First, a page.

Space

How do microquasars work? Space

How do microquasars work?

Quasars are active galactic nuclei. Markarian 231, for example, consists of a pair of ultra-massive black holes that have masses of 4 and 150 million solar masses, orbiting each other at an enormous speed at a distance of 600 million light-years from our Solar System and emitting electromagnetic radiation in the whole spectrum. The brightest objects in the universe are too far away to study them in high resolution. Therefore, astronomers were excited about the discovery of microquasars. What proper quasars present at the scale of whole galaxies, microquasars mimic at the scale of a solar system. (more…)
Superflare from red dwarf observed Proxima

Superflare from red dwarf observed

2MASS J02365171-5203036 is a rather inconspicuous red dwarf of spectral class M2. It travels through the universe approximately 123 light years from Earth and normally has a luminosity of approximately one-thousandth of that of our Sun’s. On 9 August 2017, however, it experienced an outburst that made it noticeable even in the Hubble Space Telescope’s data: it released energy of 1.3 * 1032 erg over a very short period of time – for comparison, a typical solar eruption measures approximately 1027 erg/s. That is a quantity that corresponds, for example, converted to food energy, to ten billion tons of…
Physicist describes a wormhole’s shape Space

Physicist describes a wormhole’s shape

Wormholes are shortcuts through space and time – and up to now purely a product of science fiction and theory. More precisely, their existence can only be deduced and calculated from current theories. Of course, this doesn’t mean that they actually exist. And it certainly doesn’t mean that they can be used to travel through space. But what would they look like and what shape would they have? This has been calculated by the Ukrainian physicist Roman Konoplya – or more precisely: he has shown how the shape of a wormhole can be calculated from its physical data. To…
Hyperion, a supercluster of galaxies in the early universe Space

Hyperion, a supercluster of galaxies in the early universe

The vast expanse of the universe has one advantage: because the light from the farthest reaches of the universe takes so long to get to us, astronomers can gain insight into its early history. Scientist’s latest discovery: galaxy superclusters apparently formed relatively early – as shown by one structure that scientists have named “Hyperion.” The gigantic proto-supercluster was identified by a team of astronomers led by Olga Cucciati from the Istituto Nazionale di Astrofisica (INAF) Bologna (Italian Institute of Astrophysics in Bologna) with the VIMOS instrument on the European Southern Observatory’s Very Large Telescope (VLT). Hyperion, observed approx. 2.3…
Four gas giants and a young sun Space

Four gas giants and a young sun

CI Tau, which is 450 light-years from Earth, is a T-Tauri star – these are stars that are still in their birth phase. Fusion has only recently ignited in its core, and the star is still contracting to its final size. Even though CI Tau is only approximately two million years old, it already has a companion: a “hot Jupiter” that has a mass of eight to ten Jupiters and is orbiting its host star at a close distance. It was previously thought that at least ten million years were needed to form these conditions. That’s why scientists were…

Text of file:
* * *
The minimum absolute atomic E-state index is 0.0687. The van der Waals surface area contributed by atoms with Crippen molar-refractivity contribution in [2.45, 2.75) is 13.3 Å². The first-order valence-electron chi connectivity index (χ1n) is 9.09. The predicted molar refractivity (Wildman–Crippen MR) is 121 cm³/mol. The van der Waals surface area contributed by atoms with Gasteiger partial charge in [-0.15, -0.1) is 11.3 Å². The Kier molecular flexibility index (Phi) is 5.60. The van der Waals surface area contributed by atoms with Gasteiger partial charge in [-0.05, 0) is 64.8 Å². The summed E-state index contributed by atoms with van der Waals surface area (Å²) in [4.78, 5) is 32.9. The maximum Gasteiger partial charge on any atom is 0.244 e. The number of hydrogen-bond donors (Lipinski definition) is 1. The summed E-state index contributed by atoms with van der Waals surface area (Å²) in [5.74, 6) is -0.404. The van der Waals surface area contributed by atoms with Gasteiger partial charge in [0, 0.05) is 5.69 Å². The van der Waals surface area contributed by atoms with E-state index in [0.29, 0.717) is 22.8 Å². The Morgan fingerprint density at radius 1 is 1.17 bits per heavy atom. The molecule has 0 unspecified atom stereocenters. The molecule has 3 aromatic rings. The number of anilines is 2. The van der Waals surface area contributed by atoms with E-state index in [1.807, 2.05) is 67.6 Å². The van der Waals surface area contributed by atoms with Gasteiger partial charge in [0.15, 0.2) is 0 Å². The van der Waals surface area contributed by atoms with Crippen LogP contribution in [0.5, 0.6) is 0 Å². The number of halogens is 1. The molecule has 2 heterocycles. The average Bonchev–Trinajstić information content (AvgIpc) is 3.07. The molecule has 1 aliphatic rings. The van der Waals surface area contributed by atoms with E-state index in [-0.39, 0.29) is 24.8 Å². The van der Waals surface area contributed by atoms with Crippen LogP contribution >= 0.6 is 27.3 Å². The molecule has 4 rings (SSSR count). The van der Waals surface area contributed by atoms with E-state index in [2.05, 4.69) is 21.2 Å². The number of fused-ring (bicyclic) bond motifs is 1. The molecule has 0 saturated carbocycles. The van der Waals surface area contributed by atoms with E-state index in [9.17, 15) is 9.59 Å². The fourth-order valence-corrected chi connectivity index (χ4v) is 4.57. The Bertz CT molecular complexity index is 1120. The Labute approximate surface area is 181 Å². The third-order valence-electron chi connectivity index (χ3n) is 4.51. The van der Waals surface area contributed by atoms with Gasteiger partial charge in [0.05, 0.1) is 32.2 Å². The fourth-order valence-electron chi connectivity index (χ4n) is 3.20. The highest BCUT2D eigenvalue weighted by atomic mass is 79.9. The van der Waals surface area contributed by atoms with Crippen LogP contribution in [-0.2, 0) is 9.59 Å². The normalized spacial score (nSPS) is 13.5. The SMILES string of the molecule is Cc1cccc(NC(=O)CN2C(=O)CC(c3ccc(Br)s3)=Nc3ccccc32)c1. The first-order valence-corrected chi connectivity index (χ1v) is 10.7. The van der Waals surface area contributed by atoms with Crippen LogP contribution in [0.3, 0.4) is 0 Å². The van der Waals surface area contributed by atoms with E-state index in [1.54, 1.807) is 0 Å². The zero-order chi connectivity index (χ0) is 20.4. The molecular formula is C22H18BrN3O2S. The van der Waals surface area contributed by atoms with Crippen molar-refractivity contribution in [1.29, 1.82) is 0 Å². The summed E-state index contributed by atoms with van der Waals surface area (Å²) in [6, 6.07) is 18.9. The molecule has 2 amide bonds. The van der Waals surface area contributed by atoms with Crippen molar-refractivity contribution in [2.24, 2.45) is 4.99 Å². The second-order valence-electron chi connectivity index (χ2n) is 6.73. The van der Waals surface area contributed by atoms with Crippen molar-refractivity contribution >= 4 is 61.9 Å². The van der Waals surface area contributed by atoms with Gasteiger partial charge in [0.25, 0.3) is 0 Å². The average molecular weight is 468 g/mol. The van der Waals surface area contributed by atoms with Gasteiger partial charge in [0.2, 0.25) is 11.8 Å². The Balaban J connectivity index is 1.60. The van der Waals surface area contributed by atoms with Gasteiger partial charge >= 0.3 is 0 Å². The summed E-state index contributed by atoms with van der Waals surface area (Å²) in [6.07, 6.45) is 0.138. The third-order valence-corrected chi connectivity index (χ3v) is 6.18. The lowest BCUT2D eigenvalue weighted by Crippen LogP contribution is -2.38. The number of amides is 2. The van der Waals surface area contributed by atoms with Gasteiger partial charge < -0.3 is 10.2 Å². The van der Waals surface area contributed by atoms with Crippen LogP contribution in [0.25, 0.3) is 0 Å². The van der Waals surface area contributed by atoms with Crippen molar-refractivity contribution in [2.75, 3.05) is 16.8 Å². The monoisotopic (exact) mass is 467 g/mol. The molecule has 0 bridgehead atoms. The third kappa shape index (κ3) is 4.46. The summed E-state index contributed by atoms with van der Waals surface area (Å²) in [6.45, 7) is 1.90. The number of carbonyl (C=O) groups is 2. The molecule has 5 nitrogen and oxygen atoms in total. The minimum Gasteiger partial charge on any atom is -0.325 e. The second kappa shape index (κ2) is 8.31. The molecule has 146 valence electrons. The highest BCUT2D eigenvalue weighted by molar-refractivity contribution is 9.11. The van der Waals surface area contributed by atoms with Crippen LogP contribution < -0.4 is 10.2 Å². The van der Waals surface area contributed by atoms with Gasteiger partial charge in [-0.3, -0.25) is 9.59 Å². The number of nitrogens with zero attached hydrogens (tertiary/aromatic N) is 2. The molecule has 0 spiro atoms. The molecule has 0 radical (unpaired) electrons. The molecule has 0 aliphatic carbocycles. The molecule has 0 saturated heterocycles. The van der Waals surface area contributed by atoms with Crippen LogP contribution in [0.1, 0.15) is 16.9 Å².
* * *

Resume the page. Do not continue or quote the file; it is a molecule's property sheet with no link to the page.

What is there in the space between the oldest galaxies? Space

What is there in the space between the oldest galaxies?

Nothing? Not quite, which you can see with just a quick glance at the picture below. Images taken by the MUSE spectrograph on the European Southern Observatory’s (ESO) Very Large Telescope (VLT) show the exact opposite. Using the MUSE instrument on the VLT, an international team of astronomers led by Lutz Wisotzki, professor for observational cosmology at the Leibniz Institute for Astrophysics Potsdam (AIP) and the University of Potsdam, discovered an unexpected abundance of so-called Lyman-alpha emission in a region of the Fornax constellation that had been mapped with particular precision by the Hubble Space Telescope in 2004, the…
Rocky with a hint of hydrogen: what’s a good recipe for a planet? Life

Rocky with a hint of hydrogen: what’s a good recipe for a planet?

Rocky planets are rather small and gas giants are large – that’s one hypothesis you might come up with if you look at our Solar System. But is that true always and everywhere? Is our own system an example of the rule or an exception to the rule? Astronomers have now found more than 3700 exoplanets, but very little is known about their composition. At most the radius and mass are known. But even if the size and mass are known, it is still very difficult to say whether the exoplanet has, in fact, a large, but thanks to…
It’s not Planet X, but 2015 TG387 is still pretty far out Space

It’s not Planet X, but 2015 TG387 is still pretty far out

A team led by astronomers Scott Sheppard and Chad Trujillo has been searching for a while for Planet X, which is supposed to orbit the Sun somewhere in the Oort Cloud far beyond the other planets. To do this, they are studying the areas of interest particularly closely – and keep coming up with interesting discoveries in the process. This time the result is called 2015 TG387. The object was first registered in 2015; scientists needed until today to confirm its orbit, which leads it once around the Sun every 40,000 years. 2015 TG387 is one of the most…